Executive Summary Video
Mobile phones have become an integral part of our lives. From mornings to bedtime, they are our windows to the world. Given their smaller screens, typing text on mobile phones needs extensive use of thumbs. Worse is the case when we use our palms to cradle the mobile phone and use both thumbs to type text. These activities can lead to a repetitive strain injury (RSI) called Texting Thumb or de Quervain’s Tenosynovitis.
- When I developed a Texting Thumb condition on my left hand in December 2017, I tried many ways to reduce swelling and pain: ice packs, gentle massage, and using a sling. However, even after many months, the problem did not go away. At that point, I was suggested the use of the surgical option, which involved releasing the pain by cutting open the tendon sheath covering the irritated and inflamed tendon.
- In general, I prefer to let the body heal its problem while giving it all the resources needed such as rest and nutrients. Of course, I keep a hawk’s eye on the problem all along. I don’t like to let the condition worsen due to my overlooking.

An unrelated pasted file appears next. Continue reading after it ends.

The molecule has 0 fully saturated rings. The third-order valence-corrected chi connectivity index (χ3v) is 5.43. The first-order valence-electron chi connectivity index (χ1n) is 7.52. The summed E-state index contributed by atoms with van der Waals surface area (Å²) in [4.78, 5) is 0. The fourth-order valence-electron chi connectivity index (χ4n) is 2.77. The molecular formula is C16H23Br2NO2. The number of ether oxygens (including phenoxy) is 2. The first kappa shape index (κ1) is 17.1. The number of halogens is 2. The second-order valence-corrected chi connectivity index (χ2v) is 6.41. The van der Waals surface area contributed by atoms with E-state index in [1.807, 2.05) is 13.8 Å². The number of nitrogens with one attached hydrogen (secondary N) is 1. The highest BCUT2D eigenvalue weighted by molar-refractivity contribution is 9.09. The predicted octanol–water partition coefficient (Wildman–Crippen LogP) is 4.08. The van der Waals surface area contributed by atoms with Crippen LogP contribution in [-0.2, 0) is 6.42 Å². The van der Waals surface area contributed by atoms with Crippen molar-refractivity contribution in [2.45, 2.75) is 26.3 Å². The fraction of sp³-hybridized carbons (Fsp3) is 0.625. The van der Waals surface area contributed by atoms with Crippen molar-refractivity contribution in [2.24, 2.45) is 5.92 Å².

- One big resource for your body to heal itself is adequate time. Most people are in a hurry to fix things. However, when it comes to irreversible actions such as cutting open a tendon sheath in the wrist, it is better to be more patient.
For More Reading
- American Academy of Orthopedic Surgeons: De Quervain’s Tendinosis
- Healthline: From Selfie Elbow to Texting Thumb: How to Avoid Smartphone Injuries
- Ventura Orthopedics: How To Prevent Smartphone Hand Pain
- Today.com: Is your smartphone a pain? How to prevent it from causing your hands to suffer
- On this website: Do mobile phones cause cancer?
- On this website: Mobile phone use reduces academic performance in school children
First published on: 15th December 2021
Image credit: Johnmark Smith on Pexels